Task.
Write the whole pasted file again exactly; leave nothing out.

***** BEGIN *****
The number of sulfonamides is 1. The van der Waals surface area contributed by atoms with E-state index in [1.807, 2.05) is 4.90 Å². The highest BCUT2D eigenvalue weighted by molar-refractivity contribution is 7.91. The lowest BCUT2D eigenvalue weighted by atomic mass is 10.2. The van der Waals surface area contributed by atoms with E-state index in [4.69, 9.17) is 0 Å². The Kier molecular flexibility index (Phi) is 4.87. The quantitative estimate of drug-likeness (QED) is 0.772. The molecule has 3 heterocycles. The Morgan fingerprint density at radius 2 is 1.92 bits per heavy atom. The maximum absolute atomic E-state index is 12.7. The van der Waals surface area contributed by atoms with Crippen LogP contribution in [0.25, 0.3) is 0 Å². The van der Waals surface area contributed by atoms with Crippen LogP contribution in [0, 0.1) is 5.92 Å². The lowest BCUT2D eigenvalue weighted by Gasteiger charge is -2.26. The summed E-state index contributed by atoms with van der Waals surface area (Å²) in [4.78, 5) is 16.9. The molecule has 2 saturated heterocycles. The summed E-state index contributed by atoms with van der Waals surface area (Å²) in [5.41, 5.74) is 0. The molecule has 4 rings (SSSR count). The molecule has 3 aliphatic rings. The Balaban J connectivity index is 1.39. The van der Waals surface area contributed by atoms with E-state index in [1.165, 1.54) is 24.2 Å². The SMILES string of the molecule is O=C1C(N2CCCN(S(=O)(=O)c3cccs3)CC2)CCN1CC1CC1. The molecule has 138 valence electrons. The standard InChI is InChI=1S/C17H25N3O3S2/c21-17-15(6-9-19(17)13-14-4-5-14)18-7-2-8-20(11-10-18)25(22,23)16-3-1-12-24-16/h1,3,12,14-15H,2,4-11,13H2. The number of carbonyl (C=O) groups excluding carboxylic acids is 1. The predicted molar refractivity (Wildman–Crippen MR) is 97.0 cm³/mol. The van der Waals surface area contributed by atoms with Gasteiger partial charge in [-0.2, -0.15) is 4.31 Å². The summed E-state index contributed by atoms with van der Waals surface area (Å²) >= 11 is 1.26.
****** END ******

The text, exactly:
The number of sulfonamides is 1. The van der Waals surface area contributed by atoms with E-state index in [1.807, 2.05) is 4.90 Å². The highest BCUT2D eigenvalue weighted by molar-refractivity contribution is 7.91. The lowest BCUT2D eigenvalue weighted by atomic mass is 10.2. The van der Waals surface area contributed by atoms with E-state index in [4.69, 9.17) is 0 Å². The Kier molecular flexibility index (Phi) is 4.87. The quantitative estimate of drug-likeness (QED) is 0.772. The molecule has 3 heterocycles. The Morgan fingerprint density at radius 2 is 1.92 bits per heavy atom. The maximum absolute atomic E-state index is 12.7. The van der Waals surface area contributed by atoms with Crippen LogP contribution in [0.25, 0.3) is 0 Å². The van der Waals surface area contributed by atoms with Crippen LogP contribution in [0, 0.1) is 5.92 Å². The lowest BCUT2D eigenvalue weighted by Gasteiger charge is -2.26. The summed E-state index contributed by atoms with van der Waals surface area (Å²) in [4.78, 5) is 16.9. The molecule has 2 saturated heterocycles. The summed E-state index contributed by atoms with van der Waals surface area (Å²) in [5.41, 5.74) is 0. The molecule has 4 rings (SSSR count). The molecule has 3 aliphatic rings. The Balaban J connectivity index is 1.39. The van der Waals surface area contributed by atoms with E-state index in [1.165, 1.54) is 24.2 Å². The SMILES string of the molecule is O=C1C(N2CCCN(S(=O)(=O)c3cccs3)CC2)CCN1CC1CC1. The molecule has 138 valence electrons. The standard InChI is InChI=1S/C17H25N3O3S2/c21-17-15(6-9-19(17)13-14-4-5-14)18-7-2-8-20(11-10-18)25(22,23)16-3-1-12-24-16/h1,3,12,14-15H,2,4-11,13H2. The number of carbonyl (C=O) groups excluding carboxylic acids is 1. The predicted molar refractivity (Wildman–Crippen MR) is 97.0 cm³/mol. The van der Waals surface area contributed by atoms with Gasteiger partial charge in [-0.2, -0.15) is 4.31 Å². The summed E-state index contributed by atoms with van der Waals surface area (Å²) >= 11 is 1.26.